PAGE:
Supportive Shoes Help Prevent Foot Injury: Specialized Physical Therapy in Denver
By Becky Kellogg, MSPT
Exercise, including walking, jogging, and hiking, is good for us on many levels. However, we want to be sure and be prepared for any different activities in order to avoid injury. A huge factor to consider, in any weight-bearing exercise, is foot and ankle stability. Every time you take a step, a chain of events begins at your foot and works its way up your body.
Giving your feet and ankles the right support for different activities can greatly decrease the chance of pain or dysfunction including ankle sprains and Achilles tendonitis, as well as issues in the knees, hips and lower back. Optimal support for the feet and ankles comes from choosing the
right footwear for your activity, as well as exercises for strength, balance and flexibility.
Summer means flip-flops, bare feet and sandals. While perfect for showing off painted toenails, none of these are good options for any extended period of time on your feet, especially exercise. For walking and/or jogging in town, a good lace-up shoe that has good heel and arch support is important. The support that your foot and ankle needs increases as the impact of the activity and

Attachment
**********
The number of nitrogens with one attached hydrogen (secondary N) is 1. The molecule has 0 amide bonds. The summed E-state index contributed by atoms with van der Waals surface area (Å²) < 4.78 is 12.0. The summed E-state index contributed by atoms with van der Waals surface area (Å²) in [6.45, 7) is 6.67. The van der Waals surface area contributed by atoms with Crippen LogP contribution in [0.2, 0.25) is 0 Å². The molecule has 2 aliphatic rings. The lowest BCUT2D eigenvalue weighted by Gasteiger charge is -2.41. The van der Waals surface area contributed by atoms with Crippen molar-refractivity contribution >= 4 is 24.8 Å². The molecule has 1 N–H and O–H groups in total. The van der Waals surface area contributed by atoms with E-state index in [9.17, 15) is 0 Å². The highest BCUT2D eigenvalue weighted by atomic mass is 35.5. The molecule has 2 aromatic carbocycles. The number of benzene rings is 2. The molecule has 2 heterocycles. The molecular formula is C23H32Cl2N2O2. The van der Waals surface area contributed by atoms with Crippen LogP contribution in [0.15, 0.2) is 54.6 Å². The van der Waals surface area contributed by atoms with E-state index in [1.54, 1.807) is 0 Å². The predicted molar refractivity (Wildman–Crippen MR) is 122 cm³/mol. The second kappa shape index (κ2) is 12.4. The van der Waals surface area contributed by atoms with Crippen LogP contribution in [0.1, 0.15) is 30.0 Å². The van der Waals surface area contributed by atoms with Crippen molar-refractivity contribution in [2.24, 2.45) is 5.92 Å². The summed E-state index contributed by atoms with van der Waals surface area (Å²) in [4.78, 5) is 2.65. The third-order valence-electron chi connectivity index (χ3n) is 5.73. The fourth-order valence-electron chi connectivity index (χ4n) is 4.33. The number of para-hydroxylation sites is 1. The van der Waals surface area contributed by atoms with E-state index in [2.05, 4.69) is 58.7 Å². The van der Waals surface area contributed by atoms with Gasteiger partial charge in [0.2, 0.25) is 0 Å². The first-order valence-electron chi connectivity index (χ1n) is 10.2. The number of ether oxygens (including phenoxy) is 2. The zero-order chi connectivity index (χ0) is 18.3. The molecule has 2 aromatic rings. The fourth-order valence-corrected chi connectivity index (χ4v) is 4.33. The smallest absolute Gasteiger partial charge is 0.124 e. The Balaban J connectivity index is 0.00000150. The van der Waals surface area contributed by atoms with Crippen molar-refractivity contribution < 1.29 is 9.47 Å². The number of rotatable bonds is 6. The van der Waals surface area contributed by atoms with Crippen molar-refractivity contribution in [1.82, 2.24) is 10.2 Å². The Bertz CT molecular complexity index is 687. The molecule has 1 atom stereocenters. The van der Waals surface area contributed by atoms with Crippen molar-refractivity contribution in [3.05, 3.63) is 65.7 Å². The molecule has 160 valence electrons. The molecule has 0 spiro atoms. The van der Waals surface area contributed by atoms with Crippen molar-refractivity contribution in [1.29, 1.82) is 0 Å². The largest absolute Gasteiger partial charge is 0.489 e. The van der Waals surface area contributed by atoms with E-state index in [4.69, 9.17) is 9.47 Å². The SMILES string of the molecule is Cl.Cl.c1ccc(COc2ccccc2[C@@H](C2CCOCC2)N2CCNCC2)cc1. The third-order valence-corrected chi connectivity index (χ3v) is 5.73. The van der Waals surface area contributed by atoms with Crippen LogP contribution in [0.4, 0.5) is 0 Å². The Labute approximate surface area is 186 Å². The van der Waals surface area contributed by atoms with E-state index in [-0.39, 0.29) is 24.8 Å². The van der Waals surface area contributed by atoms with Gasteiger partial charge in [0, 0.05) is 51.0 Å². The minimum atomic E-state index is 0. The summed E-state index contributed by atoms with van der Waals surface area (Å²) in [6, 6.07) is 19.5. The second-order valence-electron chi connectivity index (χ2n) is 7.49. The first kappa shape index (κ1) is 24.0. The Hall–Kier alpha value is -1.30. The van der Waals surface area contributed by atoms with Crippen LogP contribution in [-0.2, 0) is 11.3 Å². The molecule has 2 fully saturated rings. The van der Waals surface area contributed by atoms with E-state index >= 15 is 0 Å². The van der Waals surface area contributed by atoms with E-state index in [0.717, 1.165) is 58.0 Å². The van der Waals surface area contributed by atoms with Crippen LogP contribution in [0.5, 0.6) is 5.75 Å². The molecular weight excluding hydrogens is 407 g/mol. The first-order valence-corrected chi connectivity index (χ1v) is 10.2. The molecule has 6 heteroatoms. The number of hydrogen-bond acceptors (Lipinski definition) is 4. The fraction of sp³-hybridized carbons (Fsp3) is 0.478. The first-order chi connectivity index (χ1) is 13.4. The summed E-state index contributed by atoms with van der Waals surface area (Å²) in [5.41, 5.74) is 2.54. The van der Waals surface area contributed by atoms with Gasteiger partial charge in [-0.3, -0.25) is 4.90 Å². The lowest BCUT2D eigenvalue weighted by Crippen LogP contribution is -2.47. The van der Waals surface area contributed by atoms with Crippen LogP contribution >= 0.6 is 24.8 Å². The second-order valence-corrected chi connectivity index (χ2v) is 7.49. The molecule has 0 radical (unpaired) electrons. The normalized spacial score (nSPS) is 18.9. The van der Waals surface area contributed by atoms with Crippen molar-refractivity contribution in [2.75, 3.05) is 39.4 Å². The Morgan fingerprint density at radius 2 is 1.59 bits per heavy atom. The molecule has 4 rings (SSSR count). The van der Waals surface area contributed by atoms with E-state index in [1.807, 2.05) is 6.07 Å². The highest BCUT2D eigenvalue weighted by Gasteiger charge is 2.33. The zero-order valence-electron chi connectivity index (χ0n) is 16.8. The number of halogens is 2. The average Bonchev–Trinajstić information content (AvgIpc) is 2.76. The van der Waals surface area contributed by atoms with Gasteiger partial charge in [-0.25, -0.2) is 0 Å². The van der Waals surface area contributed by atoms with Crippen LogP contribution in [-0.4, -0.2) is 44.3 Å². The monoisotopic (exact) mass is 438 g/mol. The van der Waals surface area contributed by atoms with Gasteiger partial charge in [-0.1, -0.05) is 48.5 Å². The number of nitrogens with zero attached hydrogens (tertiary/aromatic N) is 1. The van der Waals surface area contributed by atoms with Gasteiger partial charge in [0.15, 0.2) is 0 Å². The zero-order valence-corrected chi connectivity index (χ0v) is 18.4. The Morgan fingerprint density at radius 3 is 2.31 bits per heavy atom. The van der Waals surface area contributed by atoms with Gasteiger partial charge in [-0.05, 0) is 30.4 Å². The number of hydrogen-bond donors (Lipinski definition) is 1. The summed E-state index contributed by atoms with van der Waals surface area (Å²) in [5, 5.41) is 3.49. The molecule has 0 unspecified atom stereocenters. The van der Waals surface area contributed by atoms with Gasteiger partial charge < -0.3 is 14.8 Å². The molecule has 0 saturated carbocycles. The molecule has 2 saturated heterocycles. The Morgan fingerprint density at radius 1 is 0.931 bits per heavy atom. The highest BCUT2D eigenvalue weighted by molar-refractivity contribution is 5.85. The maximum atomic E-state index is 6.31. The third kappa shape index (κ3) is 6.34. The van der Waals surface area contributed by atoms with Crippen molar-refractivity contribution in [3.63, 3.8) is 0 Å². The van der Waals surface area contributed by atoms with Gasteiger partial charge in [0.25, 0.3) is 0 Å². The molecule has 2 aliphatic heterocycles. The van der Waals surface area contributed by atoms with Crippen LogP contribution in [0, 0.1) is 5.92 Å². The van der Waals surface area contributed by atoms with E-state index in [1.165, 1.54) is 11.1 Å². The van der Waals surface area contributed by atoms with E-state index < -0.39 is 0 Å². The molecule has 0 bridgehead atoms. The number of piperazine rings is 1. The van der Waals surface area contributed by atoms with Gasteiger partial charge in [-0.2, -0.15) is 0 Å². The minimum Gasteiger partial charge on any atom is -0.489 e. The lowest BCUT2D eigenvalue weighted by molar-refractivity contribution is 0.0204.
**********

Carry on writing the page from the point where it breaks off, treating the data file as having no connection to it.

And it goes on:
challenge of the terrain increases.
Hiking or running on a trail of uneven surfaces, rocky terrain and hilly ascents/ descents is definitely more challenging for the body. A sturdy lace-up boot is a good option for hiking. Preparing for more outdoor recreation with a little training can also go a long way in avoiding injury. Lower extremity strength, stability, flexibility and balance are good things to work on consistently. Especially on more challenging, unpredictable mountain terrain, having good stability and proprioception is important.
Try these simple exercises to improve your balance and strengthen your ankles and legs. You can perform them just about anywhere in a little time and gain a big impact. You’ll be better prepared for activity and decrease your risk of injury.
1. Lunge stretch. Leaning hands into counter or wall, push one leg straight behind you, reaching heel toward the ground. You should feel a stretch in the back of the leg and calf. Hold for 20 seconds; perform twice on each side.
2. Single leg balance. Stand on one leg, maintaining a level pelvis and tall posture. Hold for 30 seconds; perform three times on each side. If you have a hard time with balance, do this next to a counter for safety and keep eyes open and focused.
3. Standing calf raises. Lift heels off of ground, pushing into both sides of the ball of your foot, not letting your ankle sink in or out. Perform three sets of 10. Make sure you have no pain with any of these exercises, and remember that quality of exercise always comes before quantity, so practice good form and posture.
Remember that physical therapists are highly skilled in assessing pain and dysfunction in the feet and ankles. These exercises represent only a few potential treatment ideas. If you suffer from lower-extremity problems, or have questions about prevention, schedule an appointment so we can create a treatment plan for your needs.